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    How to Short-Circuit a Cold -- Maybe

    It seems everyone has a cold remedy, but do some actually work?

    How Effective Is Vitamin C? continued...

    "The studies are mixed," agrees Stengler. He says that in 21 studies, vitamin C reduced the symptoms and duration of a cold, but differences in doses of the vitamin made it difficult to interpret the results of these studies. The reduction in symptoms may have been related to vitamin C's antihistamine effect at large doses.

    "I just don't find vitamin C magical," sighs Stengler. "It can help mild to moderately. And it's easy to get and cost-effective."

    Does Echinacea Fight Colds?

    Echinacea is a distillation from a roadside wildflower called the purple coneflower and is often touted as enhancing immunity. "Again, the studies are mixed," says Stengler. "There are some positive ones." he says.

    One study of 120 people with cold-like symptoms took 20 drops of echinacea every two hours for 10 days and reported a shortening of cold duration.

    Although some practitioners do not use echinacea for colds, Stengler does. "Oh, absolutely," he says. "I combine it with goldenseal, astralagus (a Chinese herb targeting the respiratory system), and lomatium (an herb championed by Native Americans in Nevada)."

    The problem with these studies (and with many herb studies), Stengler says, is the differences in strengths and preparations used.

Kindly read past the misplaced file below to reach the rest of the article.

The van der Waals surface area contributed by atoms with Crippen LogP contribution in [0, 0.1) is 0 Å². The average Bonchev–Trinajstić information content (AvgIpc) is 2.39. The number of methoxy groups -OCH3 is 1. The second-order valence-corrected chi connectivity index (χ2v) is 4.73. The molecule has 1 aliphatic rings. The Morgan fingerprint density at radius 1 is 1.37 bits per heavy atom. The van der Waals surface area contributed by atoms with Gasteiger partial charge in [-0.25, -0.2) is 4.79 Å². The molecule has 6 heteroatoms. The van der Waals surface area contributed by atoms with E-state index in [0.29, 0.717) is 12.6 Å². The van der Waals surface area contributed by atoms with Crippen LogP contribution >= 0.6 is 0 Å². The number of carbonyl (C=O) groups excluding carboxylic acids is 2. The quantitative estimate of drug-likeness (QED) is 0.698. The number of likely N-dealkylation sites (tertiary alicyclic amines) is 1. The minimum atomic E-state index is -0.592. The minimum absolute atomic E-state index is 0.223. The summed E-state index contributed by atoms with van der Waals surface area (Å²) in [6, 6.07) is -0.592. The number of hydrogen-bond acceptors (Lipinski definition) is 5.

Echinacea can cause rashes in some people, particularly children, so be advised. People with automimmune diseases also should not take it. Usually echinacea is only used for a short time, not every day.

    Is There a Role for Zinc?

    "To me the most promising [cold medicine] is zinc," Larson says. "There seems to be a good biological basis for how it fights infection."

    Zinc seems to play an important role in immunity.

    "The thing to remember about zinc," says Stengler, who doesn't prescribe it much, "is that only certain forms are effective. These are zinc gluconate and zinc acetate. This comes in lozenge form."

    Zinc lozenges can cause nausea and mouth irritation. Prolonged use (greater than six to eight weeks) has been associated with copper deficiency.

    According to the National Center for Complementary and Alternative Medicine, homeopathic treatment involves giving extremely small doses of substances that produce characteristic symptoms of illness in healthy people when given in larger doses. This approach is called "like cures like."

    "Homeopathy does not work for infections, though," points out Larson.

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